Mr. Russell is to be congratulated on the success which has attended his efforts to get a band started again.

The band has made no appeal for funds and has gone in debt for a small quantity of music to start with. We have no doubt the citizens will be glad to take this load off the shoulders of the boys when they are given an opportunity to contribute, and will loyally support the band and keep it going, for without funds no organization can long be kept on its feet, and it is a recognized fact that a band does much to enliven and advertise a town.


Local militia battalion … Every Cranbrook man of military age who cannot go overseas should be willing and ready, even anxious, to enroll himself in the local militia battalion for home defence purposes.

Some people seem to labor under the impression that there is no need for maintaining home defence organizations. Such a view is a mistake. There is far greater need for a well drilled and disciplined home defence force in time of war than in time of peace. Canada is at war.

This Dominion is engaged in the greatest struggle of all times. There is therefore greater need today for the manhood of Canada to be ready for home service than ever before in the country’s history.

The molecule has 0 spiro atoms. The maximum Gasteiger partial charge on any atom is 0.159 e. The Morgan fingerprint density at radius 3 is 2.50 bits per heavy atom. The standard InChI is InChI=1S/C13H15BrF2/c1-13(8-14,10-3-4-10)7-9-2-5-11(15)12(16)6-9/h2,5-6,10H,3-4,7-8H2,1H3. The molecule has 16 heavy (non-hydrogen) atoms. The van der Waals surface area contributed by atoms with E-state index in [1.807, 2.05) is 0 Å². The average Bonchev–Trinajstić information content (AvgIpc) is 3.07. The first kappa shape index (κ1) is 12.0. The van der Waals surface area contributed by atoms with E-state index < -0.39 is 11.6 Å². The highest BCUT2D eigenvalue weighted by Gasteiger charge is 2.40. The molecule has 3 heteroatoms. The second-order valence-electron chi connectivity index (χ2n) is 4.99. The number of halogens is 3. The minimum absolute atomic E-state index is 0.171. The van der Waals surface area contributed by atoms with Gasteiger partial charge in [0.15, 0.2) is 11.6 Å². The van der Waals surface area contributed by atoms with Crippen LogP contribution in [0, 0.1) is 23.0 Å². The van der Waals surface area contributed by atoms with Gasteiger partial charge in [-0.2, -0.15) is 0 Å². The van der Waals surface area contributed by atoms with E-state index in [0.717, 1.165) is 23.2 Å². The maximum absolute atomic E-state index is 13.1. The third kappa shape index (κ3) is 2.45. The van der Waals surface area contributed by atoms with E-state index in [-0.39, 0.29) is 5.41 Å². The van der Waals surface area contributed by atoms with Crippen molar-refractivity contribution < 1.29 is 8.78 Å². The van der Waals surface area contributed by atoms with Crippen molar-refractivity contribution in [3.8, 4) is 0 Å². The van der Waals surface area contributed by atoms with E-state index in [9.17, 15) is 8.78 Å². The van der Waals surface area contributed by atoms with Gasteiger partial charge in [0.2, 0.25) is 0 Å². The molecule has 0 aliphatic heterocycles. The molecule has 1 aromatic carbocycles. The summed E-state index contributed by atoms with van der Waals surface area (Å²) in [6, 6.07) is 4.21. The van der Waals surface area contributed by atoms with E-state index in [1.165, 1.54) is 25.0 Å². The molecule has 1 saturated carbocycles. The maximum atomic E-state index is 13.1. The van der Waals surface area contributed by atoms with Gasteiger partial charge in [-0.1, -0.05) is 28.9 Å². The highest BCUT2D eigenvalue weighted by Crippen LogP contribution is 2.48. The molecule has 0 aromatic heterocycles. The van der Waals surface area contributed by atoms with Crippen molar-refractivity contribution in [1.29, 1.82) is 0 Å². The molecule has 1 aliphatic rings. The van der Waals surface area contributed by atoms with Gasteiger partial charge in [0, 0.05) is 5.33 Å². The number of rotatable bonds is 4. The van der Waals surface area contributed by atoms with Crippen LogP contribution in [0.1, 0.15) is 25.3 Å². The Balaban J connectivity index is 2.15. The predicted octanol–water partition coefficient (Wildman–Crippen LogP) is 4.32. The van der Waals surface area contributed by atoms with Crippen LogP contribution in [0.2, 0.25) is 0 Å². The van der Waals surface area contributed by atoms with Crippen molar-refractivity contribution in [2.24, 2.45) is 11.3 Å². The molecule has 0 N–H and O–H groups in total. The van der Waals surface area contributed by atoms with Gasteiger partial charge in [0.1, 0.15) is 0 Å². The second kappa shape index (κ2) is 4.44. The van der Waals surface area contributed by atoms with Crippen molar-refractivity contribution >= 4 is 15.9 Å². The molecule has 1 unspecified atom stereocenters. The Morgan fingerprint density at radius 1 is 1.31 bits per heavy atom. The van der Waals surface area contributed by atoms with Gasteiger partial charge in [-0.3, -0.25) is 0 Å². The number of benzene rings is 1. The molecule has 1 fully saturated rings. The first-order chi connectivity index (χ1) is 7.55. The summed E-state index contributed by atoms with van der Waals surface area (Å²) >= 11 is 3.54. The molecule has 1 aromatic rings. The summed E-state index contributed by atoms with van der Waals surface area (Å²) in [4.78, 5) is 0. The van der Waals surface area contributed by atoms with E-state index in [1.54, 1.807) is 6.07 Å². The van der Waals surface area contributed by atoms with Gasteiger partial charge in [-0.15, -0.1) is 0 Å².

But, we hear it said, there will never be any occasion demanding service at home. It is hoped that this may prove to be true, but no man knows what a day may bring forth.

Visitors to Sewell Camp during the summer of 1914 remarked that it seemed a great waste of time and money to have several thousand men undergoing military training because there was no country in the world with which Canada could go to war but the United States, and war with our cousins to the south was unthinkable. Yet in less than two months Canada from ocean to ocean was resounding to the tramp of armed men departing for the battlefields of Europe in defence of Canada’s liberties, the integrity of the Empire, and the cause of world civilization.

Follow the activities of the German propaganda all the world over and let any man dare say there is no need for preparedness at home. And remember, says an Eastern paper, that as the German cause goes down to defeat the bitterness and rancour of their agents and sympathizers in all parts of the world, even in Canada, will increase.